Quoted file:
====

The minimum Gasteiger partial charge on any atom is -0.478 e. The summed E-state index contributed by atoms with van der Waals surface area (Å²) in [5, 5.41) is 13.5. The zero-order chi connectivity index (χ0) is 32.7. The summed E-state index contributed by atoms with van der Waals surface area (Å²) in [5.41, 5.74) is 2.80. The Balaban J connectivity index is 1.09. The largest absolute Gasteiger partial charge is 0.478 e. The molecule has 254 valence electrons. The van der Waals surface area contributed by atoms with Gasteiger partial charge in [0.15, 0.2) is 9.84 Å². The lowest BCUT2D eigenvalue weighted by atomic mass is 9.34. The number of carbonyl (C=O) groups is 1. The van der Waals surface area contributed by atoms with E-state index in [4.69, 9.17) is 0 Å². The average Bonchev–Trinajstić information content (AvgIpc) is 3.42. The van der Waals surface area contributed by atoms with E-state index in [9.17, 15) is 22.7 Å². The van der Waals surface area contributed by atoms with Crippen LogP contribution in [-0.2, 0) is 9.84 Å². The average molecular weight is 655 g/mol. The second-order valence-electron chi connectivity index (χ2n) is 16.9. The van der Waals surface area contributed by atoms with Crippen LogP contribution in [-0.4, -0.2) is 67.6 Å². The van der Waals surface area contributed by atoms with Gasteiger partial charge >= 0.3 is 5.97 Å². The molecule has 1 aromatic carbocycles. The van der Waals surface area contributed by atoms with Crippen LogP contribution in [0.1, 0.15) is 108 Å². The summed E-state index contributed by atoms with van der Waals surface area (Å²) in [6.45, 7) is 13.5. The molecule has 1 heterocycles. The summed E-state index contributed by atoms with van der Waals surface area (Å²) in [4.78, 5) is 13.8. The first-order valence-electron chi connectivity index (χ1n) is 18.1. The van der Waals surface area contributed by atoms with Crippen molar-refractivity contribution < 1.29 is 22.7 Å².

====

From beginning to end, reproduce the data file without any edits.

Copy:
The minimum Gasteiger partial charge on any atom is -0.478 e. The summed E-state index contributed by atoms with van der Waals surface area (Å²) in [5, 5.41) is 13.5. The zero-order chi connectivity index (χ0) is 32.7. The summed E-state index contributed by atoms with van der Waals surface area (Å²) in [5.41, 5.74) is 2.80. The Balaban J connectivity index is 1.09. The largest absolute Gasteiger partial charge is 0.478 e. The molecule has 254 valence electrons. The van der Waals surface area contributed by atoms with Gasteiger partial charge in [0.15, 0.2) is 9.84 Å². The lowest BCUT2D eigenvalue weighted by atomic mass is 9.34. The number of carbonyl (C=O) groups is 1. The van der Waals surface area contributed by atoms with E-state index in [4.69, 9.17) is 0 Å². The average Bonchev–Trinajstić information content (AvgIpc) is 3.42. The van der Waals surface area contributed by atoms with E-state index in [9.17, 15) is 22.7 Å². The van der Waals surface area contributed by atoms with Crippen LogP contribution in [-0.2, 0) is 9.84 Å². The average molecular weight is 655 g/mol. The second-order valence-electron chi connectivity index (χ2n) is 16.9. The van der Waals surface area contributed by atoms with Crippen LogP contribution in [-0.4, -0.2) is 67.6 Å². The van der Waals surface area contributed by atoms with Gasteiger partial charge >= 0.3 is 5.97 Å². The molecule has 1 aromatic carbocycles. The van der Waals surface area contributed by atoms with Crippen LogP contribution in [0.1, 0.15) is 108 Å². The summed E-state index contributed by atoms with van der Waals surface area (Å²) in [6.45, 7) is 13.5. The molecule has 1 heterocycles. The summed E-state index contributed by atoms with van der Waals surface area (Å²) in [4.78, 5) is 13.8. The first-order valence-electron chi connectivity index (χ1n) is 18.1. The van der Waals surface area contributed by atoms with Crippen molar-refractivity contribution < 1.29 is 22.7 Å².